I'm a pluralist. Liberty's a value, other things are values too. But I can't see that the potential health gains here, which are likely small, outweigh the imposition on speech rights.

  3. I do not know about your girls Eric, but children can exert tremendous pressure on the parents. You hear it all the time in the supermarkets , and the parent gives in.
    And they are cunning. I remember visiting my cousin and drinking with her while she refused her son Coca Cola.
    He said ' you drink alcohol and you will not let me have soft drink'.
    Well he didn't say ' soft drink' he said ' coke' which is nearer the mark.
    A long time ago I used to be able to get my daughter in and out of McDonalds. onto the swings and things they had for kids, in those days, and then she saw TV McDonalds burger.
    She said ' Dad take me to McDonald burger'

  4. IRD has everyone's contact address. Other than whether someone is normally resident in NZ - and we have the massive border security/immigration apparatus in place to verify that - IRD doesn't need to know exactly where you live for tax purposes as long as they can communicate with you. As far as I know the IRD thinks I live with my accountant. So there is, I presume, no process for verifying residential addresses.

    In the USA and other jurisdictions it is a different story where local government is also responsible for delivery of social services. In such places it may be compulsory to register with the local authority and there may exist national or local identity documentation to prove eligibility for those services.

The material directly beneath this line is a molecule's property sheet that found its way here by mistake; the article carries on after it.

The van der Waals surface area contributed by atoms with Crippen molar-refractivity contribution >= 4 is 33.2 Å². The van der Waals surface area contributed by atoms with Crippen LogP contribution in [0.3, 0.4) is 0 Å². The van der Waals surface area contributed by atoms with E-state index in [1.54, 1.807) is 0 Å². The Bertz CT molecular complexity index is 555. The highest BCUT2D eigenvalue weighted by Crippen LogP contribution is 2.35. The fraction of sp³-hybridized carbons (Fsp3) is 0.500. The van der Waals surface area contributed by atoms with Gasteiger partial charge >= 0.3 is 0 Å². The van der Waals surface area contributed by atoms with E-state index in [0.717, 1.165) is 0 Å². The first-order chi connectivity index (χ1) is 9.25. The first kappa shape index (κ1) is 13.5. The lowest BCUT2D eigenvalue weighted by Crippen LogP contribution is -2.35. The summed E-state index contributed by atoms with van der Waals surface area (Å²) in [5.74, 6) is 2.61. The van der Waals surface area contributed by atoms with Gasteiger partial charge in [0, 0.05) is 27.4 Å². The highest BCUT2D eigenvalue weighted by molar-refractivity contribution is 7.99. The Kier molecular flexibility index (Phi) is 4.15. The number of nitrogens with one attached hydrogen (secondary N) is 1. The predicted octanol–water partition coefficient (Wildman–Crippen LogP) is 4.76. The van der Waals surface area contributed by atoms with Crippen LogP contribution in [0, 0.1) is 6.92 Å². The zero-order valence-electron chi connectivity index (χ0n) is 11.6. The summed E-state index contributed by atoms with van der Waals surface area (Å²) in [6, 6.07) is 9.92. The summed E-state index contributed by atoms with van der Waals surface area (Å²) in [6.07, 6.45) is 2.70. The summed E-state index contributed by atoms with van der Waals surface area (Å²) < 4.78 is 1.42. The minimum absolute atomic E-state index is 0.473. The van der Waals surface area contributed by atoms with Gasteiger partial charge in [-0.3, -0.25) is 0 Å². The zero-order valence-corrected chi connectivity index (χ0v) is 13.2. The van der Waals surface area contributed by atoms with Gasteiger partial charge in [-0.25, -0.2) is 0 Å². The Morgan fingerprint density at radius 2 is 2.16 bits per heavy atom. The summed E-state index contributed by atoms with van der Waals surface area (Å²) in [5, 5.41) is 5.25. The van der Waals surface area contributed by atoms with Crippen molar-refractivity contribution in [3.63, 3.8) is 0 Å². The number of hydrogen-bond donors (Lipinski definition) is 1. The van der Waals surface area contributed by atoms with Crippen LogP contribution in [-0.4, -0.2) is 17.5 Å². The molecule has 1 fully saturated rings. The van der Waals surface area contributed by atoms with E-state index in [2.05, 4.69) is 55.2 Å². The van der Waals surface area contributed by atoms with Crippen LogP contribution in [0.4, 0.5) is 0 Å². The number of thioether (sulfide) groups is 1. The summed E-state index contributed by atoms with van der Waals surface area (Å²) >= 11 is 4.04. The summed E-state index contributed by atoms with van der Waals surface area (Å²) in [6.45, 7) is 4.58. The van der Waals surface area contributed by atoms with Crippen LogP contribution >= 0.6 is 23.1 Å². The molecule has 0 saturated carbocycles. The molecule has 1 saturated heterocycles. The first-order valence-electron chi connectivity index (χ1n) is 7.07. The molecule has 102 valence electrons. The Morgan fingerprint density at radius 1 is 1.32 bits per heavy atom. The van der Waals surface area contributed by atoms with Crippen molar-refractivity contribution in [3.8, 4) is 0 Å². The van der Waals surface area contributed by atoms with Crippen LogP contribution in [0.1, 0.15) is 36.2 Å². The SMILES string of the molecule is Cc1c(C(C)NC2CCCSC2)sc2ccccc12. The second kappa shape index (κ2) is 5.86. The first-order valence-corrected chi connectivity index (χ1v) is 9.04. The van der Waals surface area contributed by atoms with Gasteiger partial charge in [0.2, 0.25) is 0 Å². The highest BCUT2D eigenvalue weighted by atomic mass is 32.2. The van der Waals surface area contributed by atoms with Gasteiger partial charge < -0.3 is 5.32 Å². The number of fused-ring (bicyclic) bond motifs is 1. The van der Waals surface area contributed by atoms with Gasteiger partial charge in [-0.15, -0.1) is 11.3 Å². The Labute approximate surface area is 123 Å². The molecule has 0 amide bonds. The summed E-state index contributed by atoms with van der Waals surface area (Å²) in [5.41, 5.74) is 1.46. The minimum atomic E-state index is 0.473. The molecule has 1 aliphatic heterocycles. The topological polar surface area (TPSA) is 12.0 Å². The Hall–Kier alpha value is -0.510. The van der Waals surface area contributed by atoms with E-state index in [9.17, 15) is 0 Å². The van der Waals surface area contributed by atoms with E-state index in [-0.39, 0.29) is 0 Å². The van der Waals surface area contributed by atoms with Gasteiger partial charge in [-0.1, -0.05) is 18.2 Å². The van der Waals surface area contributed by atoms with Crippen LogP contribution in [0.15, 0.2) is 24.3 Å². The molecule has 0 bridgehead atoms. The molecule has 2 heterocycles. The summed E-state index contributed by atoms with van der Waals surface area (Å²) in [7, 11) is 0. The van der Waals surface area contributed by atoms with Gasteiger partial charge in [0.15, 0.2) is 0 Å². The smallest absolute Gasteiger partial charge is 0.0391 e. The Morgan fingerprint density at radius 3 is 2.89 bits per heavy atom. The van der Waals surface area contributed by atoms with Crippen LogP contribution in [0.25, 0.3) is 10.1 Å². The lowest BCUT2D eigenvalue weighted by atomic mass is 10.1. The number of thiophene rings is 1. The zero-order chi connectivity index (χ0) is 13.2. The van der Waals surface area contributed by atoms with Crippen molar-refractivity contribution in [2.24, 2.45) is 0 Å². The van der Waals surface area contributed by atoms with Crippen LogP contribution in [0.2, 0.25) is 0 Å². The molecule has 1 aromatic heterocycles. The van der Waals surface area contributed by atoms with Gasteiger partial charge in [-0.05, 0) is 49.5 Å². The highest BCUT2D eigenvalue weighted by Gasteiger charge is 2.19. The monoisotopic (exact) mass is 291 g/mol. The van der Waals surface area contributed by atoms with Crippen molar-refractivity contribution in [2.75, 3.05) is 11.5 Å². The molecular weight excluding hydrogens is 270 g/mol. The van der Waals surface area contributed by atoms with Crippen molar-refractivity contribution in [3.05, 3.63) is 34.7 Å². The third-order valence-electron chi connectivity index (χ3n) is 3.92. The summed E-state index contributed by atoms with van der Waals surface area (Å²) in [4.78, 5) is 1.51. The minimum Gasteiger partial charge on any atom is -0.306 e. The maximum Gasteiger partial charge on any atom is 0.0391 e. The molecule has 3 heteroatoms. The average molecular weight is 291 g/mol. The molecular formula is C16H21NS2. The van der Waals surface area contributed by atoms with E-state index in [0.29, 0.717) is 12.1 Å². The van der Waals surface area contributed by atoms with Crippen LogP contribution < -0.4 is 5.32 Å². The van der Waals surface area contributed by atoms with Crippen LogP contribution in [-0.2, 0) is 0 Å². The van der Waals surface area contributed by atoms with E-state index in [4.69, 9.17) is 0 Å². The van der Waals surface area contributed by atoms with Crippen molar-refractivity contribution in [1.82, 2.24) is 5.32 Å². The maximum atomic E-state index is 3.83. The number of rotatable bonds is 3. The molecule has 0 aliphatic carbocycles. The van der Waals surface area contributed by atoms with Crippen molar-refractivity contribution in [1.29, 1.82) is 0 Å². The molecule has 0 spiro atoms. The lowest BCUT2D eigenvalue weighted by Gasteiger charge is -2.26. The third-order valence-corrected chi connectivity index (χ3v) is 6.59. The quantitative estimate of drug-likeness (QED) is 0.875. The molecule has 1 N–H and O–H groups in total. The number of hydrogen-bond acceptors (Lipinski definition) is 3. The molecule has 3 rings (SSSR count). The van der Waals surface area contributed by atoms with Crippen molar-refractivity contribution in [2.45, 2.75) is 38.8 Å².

As far as I am concerned the proposal fails on practical grounds before we even consider its economic or public policy merits.

    Of course some form of capitation scheme whereby councils received revenue out of the tax system based on normally resident population would be a way more efficient way of collecting revenue than the current rates setting and collecting system. But good luck on trying to convince central government to raise tax rates to compensate for the abolition of rates..

  5. Thanks for the reply. After posting, I realised that I'd kind of missed your point about Big X, which is also an interesting one. Don't you think that Big X really exist, though? Take tobacco: there really was a multibillion dollar industry which tried to systematically subvert all social discourse on the topic of its products, including scientific research, policy discourse, public debate, representation in art... It's not a chimera, they really did that. The evidence came out in the trials. Now, I don't know to what extent Big Food is doing the same thing; or to what extent Big Arms do it for their products. But it seems like a reasonable assumption that they are doing similar stuff. After all, they're programmed to. Corporations exist only to seek profits.